In Mumbai, a delicate dance goes on between the companies that generate and distribute the city’s electricity and the state regulator, which acts primarily as a consumer advocate, always looking to keep the price of electricity as low as possible. But the current situation forced the regulator’s hand in April, when the Maharashtra Electricity Regulatory Commission approved rate hikes for Mumbai customers of up to 27 percent for residential consumers and up to 75 percent for commercial and industrial users. Andrews, director of the program in urban planning and policy development at Rutgers’s E.J. Bloustein School of Planning and Public Policy, agrees that raising prices might help Mumbai’s situation in both the long and short terms.
“Usually part of the solution for a city like Mumbai is to start charging enough for electricity,” Andrew points out. “That does two things. First, it creates a stream of revenue that you can use to borrow money against for building power plants. Second, it dampens demand, especially if you can do time-of-day metering, which encourages people to do peak shifting and peak reduction.”
Indeed, Maharashtra state has recently introduced what are known in India as time-of-day tariffs for industrial customers, according to Rangan Banerjee, professor of energy systems engineering at the Indian Institute of Technology, Bombay. There are four time slots under the new tariff schedule: morning peak from 6 a.m. to 11 a.m.; evening peak between 6 p.m. and 11 p.m.; and two off-peak troughs, where demand dips, from 11 a.m. to 6 p.m. and from 11 p.m. to 6 a.m. The idea is for users in heavy industry to shift load-intensive operations to off-peak hours when the costs are lower.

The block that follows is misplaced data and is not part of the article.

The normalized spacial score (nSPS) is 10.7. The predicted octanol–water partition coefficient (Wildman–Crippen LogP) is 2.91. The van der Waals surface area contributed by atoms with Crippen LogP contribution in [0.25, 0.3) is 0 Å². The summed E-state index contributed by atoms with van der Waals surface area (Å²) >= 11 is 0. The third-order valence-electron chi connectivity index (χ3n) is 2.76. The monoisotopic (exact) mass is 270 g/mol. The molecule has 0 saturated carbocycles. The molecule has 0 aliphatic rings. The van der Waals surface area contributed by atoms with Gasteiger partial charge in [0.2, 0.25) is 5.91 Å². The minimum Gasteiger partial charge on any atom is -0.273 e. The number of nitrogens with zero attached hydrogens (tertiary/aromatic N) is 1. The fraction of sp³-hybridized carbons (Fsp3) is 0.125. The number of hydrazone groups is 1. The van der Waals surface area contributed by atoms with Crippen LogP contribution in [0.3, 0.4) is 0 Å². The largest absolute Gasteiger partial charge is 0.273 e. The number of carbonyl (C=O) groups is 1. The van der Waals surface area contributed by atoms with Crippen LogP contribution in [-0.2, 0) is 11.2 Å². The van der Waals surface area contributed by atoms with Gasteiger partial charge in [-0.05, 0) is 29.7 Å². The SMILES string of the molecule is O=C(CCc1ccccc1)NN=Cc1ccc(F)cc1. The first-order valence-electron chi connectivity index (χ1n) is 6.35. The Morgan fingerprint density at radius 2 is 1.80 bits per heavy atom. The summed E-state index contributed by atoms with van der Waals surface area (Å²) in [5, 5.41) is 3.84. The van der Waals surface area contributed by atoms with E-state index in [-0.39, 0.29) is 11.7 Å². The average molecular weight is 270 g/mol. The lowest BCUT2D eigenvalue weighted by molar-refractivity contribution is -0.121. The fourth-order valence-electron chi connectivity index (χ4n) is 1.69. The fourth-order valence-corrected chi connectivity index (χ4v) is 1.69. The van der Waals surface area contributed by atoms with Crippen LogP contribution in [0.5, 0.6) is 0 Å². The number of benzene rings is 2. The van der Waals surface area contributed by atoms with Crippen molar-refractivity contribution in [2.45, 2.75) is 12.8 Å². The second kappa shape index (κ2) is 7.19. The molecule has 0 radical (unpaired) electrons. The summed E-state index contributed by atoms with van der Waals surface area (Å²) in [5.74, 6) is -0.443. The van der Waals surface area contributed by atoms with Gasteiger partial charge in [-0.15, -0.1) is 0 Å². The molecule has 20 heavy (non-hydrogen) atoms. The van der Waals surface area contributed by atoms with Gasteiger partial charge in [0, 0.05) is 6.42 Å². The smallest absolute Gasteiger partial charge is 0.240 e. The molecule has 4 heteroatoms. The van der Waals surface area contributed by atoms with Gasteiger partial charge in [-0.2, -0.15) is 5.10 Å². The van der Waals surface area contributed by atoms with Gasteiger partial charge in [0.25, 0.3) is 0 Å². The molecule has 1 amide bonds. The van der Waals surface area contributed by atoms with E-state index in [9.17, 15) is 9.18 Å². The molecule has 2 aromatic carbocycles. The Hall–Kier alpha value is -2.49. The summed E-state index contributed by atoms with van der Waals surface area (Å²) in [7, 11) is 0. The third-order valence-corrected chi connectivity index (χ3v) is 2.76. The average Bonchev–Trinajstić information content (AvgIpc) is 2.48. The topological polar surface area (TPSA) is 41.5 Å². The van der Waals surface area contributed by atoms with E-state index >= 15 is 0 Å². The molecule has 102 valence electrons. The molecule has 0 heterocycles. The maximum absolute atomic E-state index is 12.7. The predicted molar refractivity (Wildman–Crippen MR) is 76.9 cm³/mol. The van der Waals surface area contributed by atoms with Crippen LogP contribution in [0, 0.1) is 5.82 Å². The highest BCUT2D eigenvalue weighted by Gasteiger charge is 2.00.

It’s a good idea, says Banerjee. But so far the plan has been a bust. “When the tariff was introduced, there was also a price rationalization,” he explains. “Before, industry was subsidizing commercial customers and agriculture by paying the highest tariffs. When we shifted from the flat tariff to the time-of-use tariff, industry’s bill was reduced. So they haven’t yet perceived an incentive to off-shift.”
Despite the slow pace of adoption, Banerjee is convinced that such demand-side management will eventually win the day. “Load management and energy efficiency are more convenient options than shedding the load and much cheaper than building new plants. But demand-side management [DSM] is not going to offset any power plants completely. We’re going to have new power plants and DSM, because whatever we build we’re still going to have shortages.”
Mumbai’s power companies know that electricity shortages will become acute in just a few months. Throughout the spring, Tata, Reliance, and BEST have waged a public-awareness campaign on TV, radio, billboards, and flyers. The goal is for citizens to conserve 20 percent of energy usage by turning off electrical equipment when it is not required, running large appliances such as washing machines at off-peak hours, minimizing the use of air conditioners during peak time, using compact fluorescent lamps in place of incandescent bulbs, and switching off the power to the advertising billboards during the evening peak. (One wonders whether those billboards promoting energy conservation will also be darkened.)
The message from the power companies is clear: to get through the tropical summer without significant load shedding or blackouts, Mumbaikars will have to sacrifice a few of the conveniences they’ve come to enjoy over the past few years. If they don’t, the noise of TVs, washing machines, and espresso makers might be replaced by the sound of matches being struck in the dark.